Friends….. Sometimes our best efforts lead to results that are less than favorable…. There are times when even the professionals screw the pooch and have to admit that they have failed. These lessons are important for all pond owners. Big ponds, watergardens, lakeshore properties….. All waterbodies can lull us into a false sense of security, be wary fellow limnological enthusiasts, as the environment can often throw curveballs that are unforeseen.
I am no exception to this. Mother Nature is a fickle mistress, she giveth…. and she taketh away (and boy, when she wants to taketh, she can taketh very aggressively). These unfortunate occurrences usually rear their ugly heads when conditions rapidly change, when you miss a key characteristic of the resource (physical, chemical, cultural, or environmental), or when you don’t notice a subtle change in the environment that has been building up for a while.
Allow me to take you on a trip through some of my tribulations so you may learn to be better managers for your particular water bodies.
1) Rapid condition change:
There once was a municipality that contracted me to manage their community swim pond. Beautiful place: clear water, good circulation, and a good balance of fish….. Usually this system was a breeze to manage. Swing by once in a while, add some bacteria and enzymes to help out the micro-biota, maybe some phosphorus reducing agent if I felt the need…… no problem. Welp, then something strange happened. Mere minutes after I left the property, the wind died and the ambient temperature rose 10 degrees to about 90-95 degrees F. The enzymes that I added are catalysts for rapid respiration in any aquatic system. Normally this is good…. nutrients get chewed up by the microbiotic community and all’s well…. This time however, the rapid rise in temperature resulted in a drastic reduction in the pond’s ability to hold oxygen. So, my treatment with 100% natural additives proceeded to suck all the oxygen out of the water column, killing the vast majority of fish in the pond. As you may be able to determine, the park manager was a bit shocked to see all the dead fish and had to send all of his lifeguards around with nets clearing up the mess, as no one from the community wanted to swim in a pond with a bunch of dead fish (weird…right?).
This problem is impossible to anticipate, but it teaches us to be uber vigilant when gauging conditions before we initiate any management action.
2) Overlook a key characteristic of the resource:
There once was a customer who wanted a backyard pond installed. It was beautiful! They lived on a ridge overlooking field and forest…just serene. Welp, it turns out that after everything was installed, the pond water was green……and I mean REALLY GREEN. I had no idea what was wrong. This pond was constructed with a liner and a custom designed filtering system over and above what should have been necessary to keep the pond clean. Then I tested the source water. (This is Joe’s shame face.) The landowner’s well water was contaminated with agricultural runoff. The Nitrate levels were 10 times the average levels (for groundwater in that area), which led to runaway algae growth.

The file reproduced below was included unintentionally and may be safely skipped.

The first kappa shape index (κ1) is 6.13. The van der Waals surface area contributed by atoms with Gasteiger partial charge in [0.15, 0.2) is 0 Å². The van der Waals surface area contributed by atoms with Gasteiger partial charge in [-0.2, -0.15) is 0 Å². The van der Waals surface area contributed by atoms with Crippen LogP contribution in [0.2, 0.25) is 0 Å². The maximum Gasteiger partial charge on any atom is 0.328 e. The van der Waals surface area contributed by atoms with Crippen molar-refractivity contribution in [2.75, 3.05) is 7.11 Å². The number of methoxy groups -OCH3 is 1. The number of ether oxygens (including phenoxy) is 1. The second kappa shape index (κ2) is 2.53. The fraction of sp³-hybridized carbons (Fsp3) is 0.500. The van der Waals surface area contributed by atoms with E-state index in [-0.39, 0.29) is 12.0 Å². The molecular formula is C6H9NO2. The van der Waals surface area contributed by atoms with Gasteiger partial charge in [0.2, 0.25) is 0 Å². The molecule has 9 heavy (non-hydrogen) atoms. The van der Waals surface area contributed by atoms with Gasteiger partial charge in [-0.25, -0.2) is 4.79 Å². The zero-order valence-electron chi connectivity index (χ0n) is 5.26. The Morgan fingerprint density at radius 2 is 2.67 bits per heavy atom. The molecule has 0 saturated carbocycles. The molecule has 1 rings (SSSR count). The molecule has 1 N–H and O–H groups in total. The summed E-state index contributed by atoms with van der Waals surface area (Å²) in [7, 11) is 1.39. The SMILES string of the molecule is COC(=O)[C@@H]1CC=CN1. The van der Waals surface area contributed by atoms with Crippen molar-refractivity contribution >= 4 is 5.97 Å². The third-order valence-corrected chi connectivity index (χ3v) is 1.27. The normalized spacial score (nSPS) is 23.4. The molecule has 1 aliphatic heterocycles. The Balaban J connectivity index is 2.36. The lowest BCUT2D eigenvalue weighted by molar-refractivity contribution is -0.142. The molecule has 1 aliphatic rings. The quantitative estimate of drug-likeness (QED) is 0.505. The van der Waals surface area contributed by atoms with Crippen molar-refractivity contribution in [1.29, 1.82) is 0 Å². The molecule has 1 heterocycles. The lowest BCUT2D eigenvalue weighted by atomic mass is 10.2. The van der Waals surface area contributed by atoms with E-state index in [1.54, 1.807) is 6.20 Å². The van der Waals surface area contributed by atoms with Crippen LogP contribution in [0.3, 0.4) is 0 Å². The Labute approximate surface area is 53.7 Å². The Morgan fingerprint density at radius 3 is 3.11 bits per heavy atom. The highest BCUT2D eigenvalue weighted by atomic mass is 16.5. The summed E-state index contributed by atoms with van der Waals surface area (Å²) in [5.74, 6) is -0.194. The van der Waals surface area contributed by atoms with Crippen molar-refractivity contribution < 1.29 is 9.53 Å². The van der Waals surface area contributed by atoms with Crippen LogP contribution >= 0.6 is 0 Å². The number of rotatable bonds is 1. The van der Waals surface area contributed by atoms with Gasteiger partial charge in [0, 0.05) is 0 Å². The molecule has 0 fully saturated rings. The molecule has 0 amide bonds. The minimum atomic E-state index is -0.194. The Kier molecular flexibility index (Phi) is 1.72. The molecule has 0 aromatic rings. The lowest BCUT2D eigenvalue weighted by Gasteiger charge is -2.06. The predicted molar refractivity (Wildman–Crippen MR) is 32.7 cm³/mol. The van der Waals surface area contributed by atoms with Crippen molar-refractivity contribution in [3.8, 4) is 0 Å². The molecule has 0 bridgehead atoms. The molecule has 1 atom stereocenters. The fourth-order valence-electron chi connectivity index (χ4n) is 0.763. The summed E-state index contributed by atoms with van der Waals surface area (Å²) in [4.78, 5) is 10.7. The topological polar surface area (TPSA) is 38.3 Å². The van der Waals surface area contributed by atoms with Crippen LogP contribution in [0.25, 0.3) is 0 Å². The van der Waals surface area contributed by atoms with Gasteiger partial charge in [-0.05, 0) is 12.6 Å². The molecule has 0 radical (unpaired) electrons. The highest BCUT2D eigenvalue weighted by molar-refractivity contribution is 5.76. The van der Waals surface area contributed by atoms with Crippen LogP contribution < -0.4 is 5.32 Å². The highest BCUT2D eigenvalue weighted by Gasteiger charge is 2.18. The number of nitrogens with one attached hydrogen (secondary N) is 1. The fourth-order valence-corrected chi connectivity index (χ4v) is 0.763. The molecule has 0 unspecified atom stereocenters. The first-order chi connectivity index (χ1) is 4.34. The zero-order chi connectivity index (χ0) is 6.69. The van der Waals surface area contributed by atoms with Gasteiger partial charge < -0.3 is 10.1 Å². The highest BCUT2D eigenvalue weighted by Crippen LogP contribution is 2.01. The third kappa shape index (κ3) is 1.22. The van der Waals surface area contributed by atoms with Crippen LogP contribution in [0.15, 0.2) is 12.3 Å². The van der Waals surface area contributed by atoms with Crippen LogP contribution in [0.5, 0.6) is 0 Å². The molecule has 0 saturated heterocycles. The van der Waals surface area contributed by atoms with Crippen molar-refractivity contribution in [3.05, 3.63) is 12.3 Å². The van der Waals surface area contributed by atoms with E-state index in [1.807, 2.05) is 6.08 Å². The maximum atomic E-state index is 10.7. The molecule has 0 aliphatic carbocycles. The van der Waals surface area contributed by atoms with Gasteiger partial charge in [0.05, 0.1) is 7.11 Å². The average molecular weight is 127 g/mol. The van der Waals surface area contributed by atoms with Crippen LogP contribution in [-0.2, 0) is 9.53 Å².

The lesson here is: ALWAYS know the conditions at your site. If I would have tested the water beforehand, I would have seen that I need to incorporate a Goliath of a filter bog/system to mitigate the excess nutrient issues present in the source water.
3) Condo Pond Issues:
So, there once was a condo that had a nice pond for the residents to enjoy. Good fish, pretty fountain, jovial pond manager who swung by every so often to see how things were going. Welp, over the course of several seasons, the pond began to degrade. The water clouded up, and new weeds and algae started to slowly become an issue. This intrepid water resource manager wrote it off to natural aging and just went on his way. Well, unbeknownst to the pond manager, the residents of the condos let some goldfish go into the pond. Furthermore, another resident started dumping the remains of their supper and potting soil from their potted plants into the pond. The combinations of these two things wrecked this pond. The goldfish multiplied and dug up the bottom sediments, turning the pond an ugly mud color. The slow addition of nutrients and soil caused a slow increase in nutrient issues that then led to nuisance weed and algae issues.
The moral of this story is CONSTANT VIGILANCE! Tiny changes can have LARGE impacts over time in any aquatic system. To this day, this condo pond is not back to the state it was in before the problem started, and it will be a long, expensive trip back if the community wants to spend the resources to rectify the issues.
This same pond has had an influx of exotic Apple Snails (probably from aquariums). These critters are actually helping the pond as they are filtering out a lot nutrients and sediment. Alas, they are an invasive species and will most likely spread to other waterbodies unless they are removed from the system.
Every pond (large or small) can be affected by these oversights. Backyard watergardens/koi ponds are especially susceptible to change due to their small size/water volume. So, beware! Learn from my misfortunes and please ask questions in the comments if you are noticing change in your pond. Change is not good (normally) in an aquatic system. We’re looking for balance and stability in the watery world that we oversee.
Thanks for reading,